Yet a further object of the present invention is to install the layers of fill such that the total volume of layers making up the fill is substantially equal to the internal volume of the casing.

Still yet another object of the present invention is to provide a simple and inexpensive method of providing a load-bearing filled pneumatic tire.

Still a further object of the present invention is to provide a filled tire capable of performing at higher speeds and/or greater loads than known tires.

It is yet another object of the invention to provide a filled pneumatic tire which has enhanced load-bearing and puncture-resistant qualities both at rest and under severe use conditions.

A further object of the invention is to provide a filled tire in which the layers of fill can be installed and fitted by hand.

It is another object of the invention to provide a filled pneumatic tire having an expandable fill which conforms to the inner diameter of the tire when the tire is in an expanded condition.

It is yet another object of the invention to provide a filled pneumatic tire having controlled expansion of the fill.

These objects and advantages as well as others will be readily apparent from a review of the specification, the claims and the accompanying drawings.

In summary, therefore, the invention is directed to a tire having an expandable fill which conforms to the interior of the tire in its expanded condition.

In one preferred embodiment of the invention, there is provided a tire having a casing defining a hollow interior, a fill disposed in the interior of the casing, and the fill including at least one layer having an initial diameter substantially the same as the initial diameter of the casing. The fill layer includes first and second free ends, the first free end being disposed substantially adjacent the second free end, and the first and second free ends being freely movable relative to each other. When the casing expands and has a final inside diameter, the first free end of the layer moves away from the second free end and defines a gap therebetween, the expansion of the diameter of the layer being sufficient so that the first layer has a final diameter sufficiently large for contacting the casing.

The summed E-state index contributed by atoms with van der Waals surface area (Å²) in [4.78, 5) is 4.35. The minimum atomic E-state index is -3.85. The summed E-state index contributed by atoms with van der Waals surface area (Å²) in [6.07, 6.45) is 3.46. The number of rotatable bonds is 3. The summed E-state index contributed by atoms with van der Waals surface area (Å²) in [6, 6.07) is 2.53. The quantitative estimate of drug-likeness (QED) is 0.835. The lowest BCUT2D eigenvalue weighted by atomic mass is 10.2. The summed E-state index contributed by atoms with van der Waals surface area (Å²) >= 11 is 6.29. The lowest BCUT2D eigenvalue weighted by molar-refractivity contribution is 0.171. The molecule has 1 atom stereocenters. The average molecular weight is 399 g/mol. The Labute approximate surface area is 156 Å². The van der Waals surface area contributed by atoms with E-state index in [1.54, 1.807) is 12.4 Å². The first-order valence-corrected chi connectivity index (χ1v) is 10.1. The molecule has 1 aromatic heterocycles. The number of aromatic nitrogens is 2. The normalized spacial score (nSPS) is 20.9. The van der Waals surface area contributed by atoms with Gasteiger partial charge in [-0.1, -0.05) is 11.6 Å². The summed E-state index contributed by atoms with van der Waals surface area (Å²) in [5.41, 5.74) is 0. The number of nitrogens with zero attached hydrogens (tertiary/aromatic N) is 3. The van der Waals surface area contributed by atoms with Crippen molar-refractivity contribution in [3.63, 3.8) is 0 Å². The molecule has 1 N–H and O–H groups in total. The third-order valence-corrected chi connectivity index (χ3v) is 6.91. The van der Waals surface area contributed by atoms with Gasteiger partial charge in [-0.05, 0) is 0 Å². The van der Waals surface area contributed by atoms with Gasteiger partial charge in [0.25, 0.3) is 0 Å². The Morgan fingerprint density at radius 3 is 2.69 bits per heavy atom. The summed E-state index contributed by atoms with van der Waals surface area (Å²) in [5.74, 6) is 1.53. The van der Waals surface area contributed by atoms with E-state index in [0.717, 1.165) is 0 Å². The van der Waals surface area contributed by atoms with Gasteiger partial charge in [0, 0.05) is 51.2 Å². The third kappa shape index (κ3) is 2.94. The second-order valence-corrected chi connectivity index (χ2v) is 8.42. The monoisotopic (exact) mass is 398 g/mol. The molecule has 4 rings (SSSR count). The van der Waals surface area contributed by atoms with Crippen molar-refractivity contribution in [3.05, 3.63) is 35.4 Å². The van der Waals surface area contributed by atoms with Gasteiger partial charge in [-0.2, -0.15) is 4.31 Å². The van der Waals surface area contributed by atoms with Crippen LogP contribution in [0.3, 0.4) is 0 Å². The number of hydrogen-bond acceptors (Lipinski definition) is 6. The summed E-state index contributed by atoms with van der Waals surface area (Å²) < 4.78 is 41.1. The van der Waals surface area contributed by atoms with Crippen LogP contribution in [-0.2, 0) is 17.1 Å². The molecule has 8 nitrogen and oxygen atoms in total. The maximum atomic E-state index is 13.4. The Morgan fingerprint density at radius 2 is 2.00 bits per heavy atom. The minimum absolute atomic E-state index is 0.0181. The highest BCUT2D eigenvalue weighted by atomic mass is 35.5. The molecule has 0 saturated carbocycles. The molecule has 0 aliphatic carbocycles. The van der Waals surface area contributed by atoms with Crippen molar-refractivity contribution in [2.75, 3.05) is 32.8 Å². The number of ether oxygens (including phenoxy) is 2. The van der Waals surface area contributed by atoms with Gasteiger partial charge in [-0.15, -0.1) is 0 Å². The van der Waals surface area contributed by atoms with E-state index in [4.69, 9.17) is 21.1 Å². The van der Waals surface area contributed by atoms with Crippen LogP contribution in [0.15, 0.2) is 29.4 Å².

In another embodiment of the invention, there is provided a tire having a casing defining a hollow interior, a fill disposed in the interior of the casing, and the fill including at least one layer having an initial diameter substantially the same as the initial diameter of the casing. The fill layer includes an expansion joint. When the casing expands the expansion joint or gap expands and causes the first layer to substantially continuously contact the casing.

BRIEF DESCRIPTION OF THE DRAWINGS

FIG. 1 is a cross-sectional view of my previous design filled tire having fills made of rings, shown at rest;

FIG. 2 is a view of my previous design tire of FIG. 1, shown in use;

FIG. 3 is a cross-sectional view of a first preferred embodiment of a pneumatic tire according to the invention, shown at rest;

FIG. 4 is a cross-sectional view of the first preferred embodiment of FIG. 3, shown in use;

FIG. 5 is a cross-sectional view of the preferred embodiment of the filled pneumatic tire of FIG. 3, shown from tread to bead and with nine layers of fill;

FIG. 6 is a cross-sectional view of a further preferred embodiment of the invention, shown from tread to bead, having nine layers of fill, and an auxiliary layer adjacent the sidewalls and the tread region;

FIG. 7 is a cross-sectional view of a still further preferred embodiment of the invention, shown from tread to bead, having nine layers of fill, and a plurality of auxiliary layers adjacent the sidewalls and the tread region;

FIG. 8 is a cross-sectional view of a further preferred embodiment of the invention, shown from tread to bead, having eight layers of fill, and an auxiliary layer adjacent the sidewalls and the tread region;

FIG. 8A is a portion of FIG. 8, on an enlarged scale;

FIG. 9 is a cross-sectional view of a still further preferred embodiment of the invention, shown from tread to bead, having nine layers of fill, and an auxiliary layer adjacent the sidewalls and the tread region, as well as between the layers;

FIG. 10 is a cross-sectional view of a pneumatic tire according to another preferred embodiment of the invention, shown from tread to bead, and having fill layers of different widths;